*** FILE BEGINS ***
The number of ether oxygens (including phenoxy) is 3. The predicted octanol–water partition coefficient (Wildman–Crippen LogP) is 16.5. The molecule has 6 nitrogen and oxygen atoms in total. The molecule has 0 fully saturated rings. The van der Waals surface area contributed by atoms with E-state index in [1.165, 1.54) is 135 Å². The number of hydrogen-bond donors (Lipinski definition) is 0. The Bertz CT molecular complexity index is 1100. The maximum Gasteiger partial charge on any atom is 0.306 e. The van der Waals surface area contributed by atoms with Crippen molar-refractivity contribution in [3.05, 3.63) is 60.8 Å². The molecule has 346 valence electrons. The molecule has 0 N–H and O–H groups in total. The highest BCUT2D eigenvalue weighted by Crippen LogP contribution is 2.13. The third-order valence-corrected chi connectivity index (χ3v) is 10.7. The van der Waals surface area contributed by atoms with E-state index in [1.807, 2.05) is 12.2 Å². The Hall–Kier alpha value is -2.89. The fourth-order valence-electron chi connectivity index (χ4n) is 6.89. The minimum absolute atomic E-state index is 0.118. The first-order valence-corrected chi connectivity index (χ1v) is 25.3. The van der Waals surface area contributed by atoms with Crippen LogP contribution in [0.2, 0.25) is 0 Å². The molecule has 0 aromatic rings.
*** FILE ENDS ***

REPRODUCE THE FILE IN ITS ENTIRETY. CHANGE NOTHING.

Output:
The number of ether oxygens (including phenoxy) is 3. The predicted octanol–water partition coefficient (Wildman–Crippen LogP) is 16.5. The molecule has 6 nitrogen and oxygen atoms in total. The molecule has 0 fully saturated rings. The van der Waals surface area contributed by atoms with E-state index in [1.165, 1.54) is 135 Å². The number of hydrogen-bond donors (Lipinski definition) is 0. The Bertz CT molecular complexity index is 1100. The maximum Gasteiger partial charge on any atom is 0.306 e. The van der Waals surface area contributed by atoms with Crippen molar-refractivity contribution in [3.05, 3.63) is 60.8 Å². The molecule has 346 valence electrons. The molecule has 0 N–H and O–H groups in total. The highest BCUT2D eigenvalue weighted by Crippen LogP contribution is 2.13. The third-order valence-corrected chi connectivity index (χ3v) is 10.7. The van der Waals surface area contributed by atoms with E-state index in [1.807, 2.05) is 12.2 Å². The Hall–Kier alpha value is -2.89. The fourth-order valence-electron chi connectivity index (χ4n) is 6.89. The minimum absolute atomic E-state index is 0.118. The first-order valence-corrected chi connectivity index (χ1v) is 25.3. The van der Waals surface area contributed by atoms with Crippen LogP contribution in [0.2, 0.25) is 0 Å². The molecule has 0 aromatic rings.